Safety Toolbox

Safety Toolbox (51)


Over-the-counter (OTC) medicines are used to treat a variety of conditions, from headaches to stomachaches. These medicines are easily accessible because you do not need a prescription from a doctor to purchase them. Therefore, OTC medicines are an appealing treatment option.

However, it is important to remember that just like prescription medicines, OTC products can cause serious side effects especially if they are taken wrong or with other medicines. Here are a few tips to help you make safe choices and reduce your risk of harm when using OTC medicines.

Monday, 21 April 2014 19:19

Preventing Diagnostic Error Resources

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diagnostic errors image

The National Patient Safety Foundation, in collaboration with the Society to Improve Diagnosis in Medicine recently developed a package of educational materials for patients and consumers specifically related to better understanding and prevention of diagnostic errors. Click here for links and resources to download.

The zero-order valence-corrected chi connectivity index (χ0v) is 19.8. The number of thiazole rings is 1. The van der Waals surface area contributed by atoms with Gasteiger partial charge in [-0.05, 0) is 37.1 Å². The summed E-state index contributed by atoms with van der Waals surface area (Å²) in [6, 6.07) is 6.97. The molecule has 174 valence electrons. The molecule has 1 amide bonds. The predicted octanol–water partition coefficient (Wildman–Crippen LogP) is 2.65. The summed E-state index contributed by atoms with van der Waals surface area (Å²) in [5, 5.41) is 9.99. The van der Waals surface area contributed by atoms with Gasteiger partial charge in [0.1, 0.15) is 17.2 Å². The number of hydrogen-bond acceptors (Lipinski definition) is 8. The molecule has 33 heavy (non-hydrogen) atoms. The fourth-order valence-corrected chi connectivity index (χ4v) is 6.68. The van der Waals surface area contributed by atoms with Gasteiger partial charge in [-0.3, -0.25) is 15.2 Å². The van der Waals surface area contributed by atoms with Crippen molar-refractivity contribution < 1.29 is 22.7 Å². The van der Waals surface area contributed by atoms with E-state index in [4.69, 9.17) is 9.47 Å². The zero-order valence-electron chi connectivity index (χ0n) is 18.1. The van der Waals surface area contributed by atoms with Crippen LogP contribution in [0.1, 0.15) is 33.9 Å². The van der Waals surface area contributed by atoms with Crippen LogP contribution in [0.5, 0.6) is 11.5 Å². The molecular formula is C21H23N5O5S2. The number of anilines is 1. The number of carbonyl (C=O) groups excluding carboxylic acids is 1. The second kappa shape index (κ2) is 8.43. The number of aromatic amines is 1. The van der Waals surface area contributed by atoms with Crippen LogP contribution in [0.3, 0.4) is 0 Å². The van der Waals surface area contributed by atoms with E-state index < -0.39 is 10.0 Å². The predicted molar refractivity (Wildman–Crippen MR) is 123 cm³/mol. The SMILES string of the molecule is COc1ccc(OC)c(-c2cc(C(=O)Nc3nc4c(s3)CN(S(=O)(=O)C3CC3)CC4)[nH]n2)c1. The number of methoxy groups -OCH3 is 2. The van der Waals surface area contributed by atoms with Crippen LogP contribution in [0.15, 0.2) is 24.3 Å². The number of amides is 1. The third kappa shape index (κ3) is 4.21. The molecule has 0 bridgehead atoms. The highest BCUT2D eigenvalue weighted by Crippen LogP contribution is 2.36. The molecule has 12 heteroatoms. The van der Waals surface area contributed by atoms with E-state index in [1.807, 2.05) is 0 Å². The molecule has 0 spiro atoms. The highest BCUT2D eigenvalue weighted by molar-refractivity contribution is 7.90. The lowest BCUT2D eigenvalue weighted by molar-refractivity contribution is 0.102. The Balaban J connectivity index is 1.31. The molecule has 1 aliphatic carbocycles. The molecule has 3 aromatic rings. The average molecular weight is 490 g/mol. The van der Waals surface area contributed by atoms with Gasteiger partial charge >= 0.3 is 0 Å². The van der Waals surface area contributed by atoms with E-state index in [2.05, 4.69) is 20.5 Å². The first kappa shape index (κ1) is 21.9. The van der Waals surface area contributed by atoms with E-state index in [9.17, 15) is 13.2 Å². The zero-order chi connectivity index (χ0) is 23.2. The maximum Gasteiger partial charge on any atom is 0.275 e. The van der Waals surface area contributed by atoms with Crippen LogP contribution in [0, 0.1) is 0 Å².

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Few caregivers are more devoted than parents when caring for a child. Yet, even the most cautious and educated parents will make mistakes when giving medicine to children or fail to protect children from accidental poisonings. Dangerous mistakes with medicines are three times more likely with children than adults, and more than half of all accidental poisonings—mostly with medicines—occur in children less than 5 years old. The list that follows, although not inclusive, covers 10 important safety tips for parents

topten spot-smMost people wouldn't think twice about applying over-the-counter (OTC) creams, lotions, ointments, sprays, or patches to the skin. However, the medicines in these products can enter the body just like medicines taken by mouth.

topten spot-smIs your medicine cabinet a source for a teen’s legal “high?” Because a doctor’s prescription is not needed, many mistakenly believe that over-the-counter (OTC) medicines are safer than prescription medicines and illegal street drugs. They are in fact safe and effective when taken as directed, but even OTC medicines—including herbals—can cause serious and potentially fatal side effects when abused.

topten spot-smOver-the-counter liquid medications can be found in practically every medicine cabinet. Surprisingly though, there’s not a standard way to measure liquid medicines doses.